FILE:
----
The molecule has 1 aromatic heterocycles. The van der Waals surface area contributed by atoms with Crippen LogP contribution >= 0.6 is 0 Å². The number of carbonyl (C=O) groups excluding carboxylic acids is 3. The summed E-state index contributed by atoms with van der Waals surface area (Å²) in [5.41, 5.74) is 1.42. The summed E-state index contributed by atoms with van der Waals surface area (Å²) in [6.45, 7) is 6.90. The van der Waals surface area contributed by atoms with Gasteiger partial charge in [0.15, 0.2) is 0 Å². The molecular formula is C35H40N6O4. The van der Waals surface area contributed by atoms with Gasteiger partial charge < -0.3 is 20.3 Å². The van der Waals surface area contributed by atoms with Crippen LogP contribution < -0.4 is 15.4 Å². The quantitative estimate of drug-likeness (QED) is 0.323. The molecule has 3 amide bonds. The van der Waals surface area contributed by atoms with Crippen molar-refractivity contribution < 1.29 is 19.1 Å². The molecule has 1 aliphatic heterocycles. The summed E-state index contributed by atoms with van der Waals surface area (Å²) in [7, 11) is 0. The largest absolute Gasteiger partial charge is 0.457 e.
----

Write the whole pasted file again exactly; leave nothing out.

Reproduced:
The molecule has 1 aromatic heterocycles. The van der Waals surface area contributed by atoms with Crippen LogP contribution >= 0.6 is 0 Å². The number of carbonyl (C=O) groups excluding carboxylic acids is 3. The summed E-state index contributed by atoms with van der Waals surface area (Å²) in [5.41, 5.74) is 1.42. The summed E-state index contributed by atoms with van der Waals surface area (Å²) in [6.45, 7) is 6.90. The van der Waals surface area contributed by atoms with Gasteiger partial charge in [0.15, 0.2) is 0 Å². The molecular formula is C35H40N6O4. The van der Waals surface area contributed by atoms with Gasteiger partial charge < -0.3 is 20.3 Å². The van der Waals surface area contributed by atoms with Crippen LogP contribution < -0.4 is 15.4 Å². The quantitative estimate of drug-likeness (QED) is 0.323. The molecule has 3 amide bonds. The van der Waals surface area contributed by atoms with Crippen molar-refractivity contribution < 1.29 is 19.1 Å². The molecule has 1 aliphatic heterocycles. The summed E-state index contributed by atoms with van der Waals surface area (Å²) in [7, 11) is 0. The largest absolute Gasteiger partial charge is 0.457 e.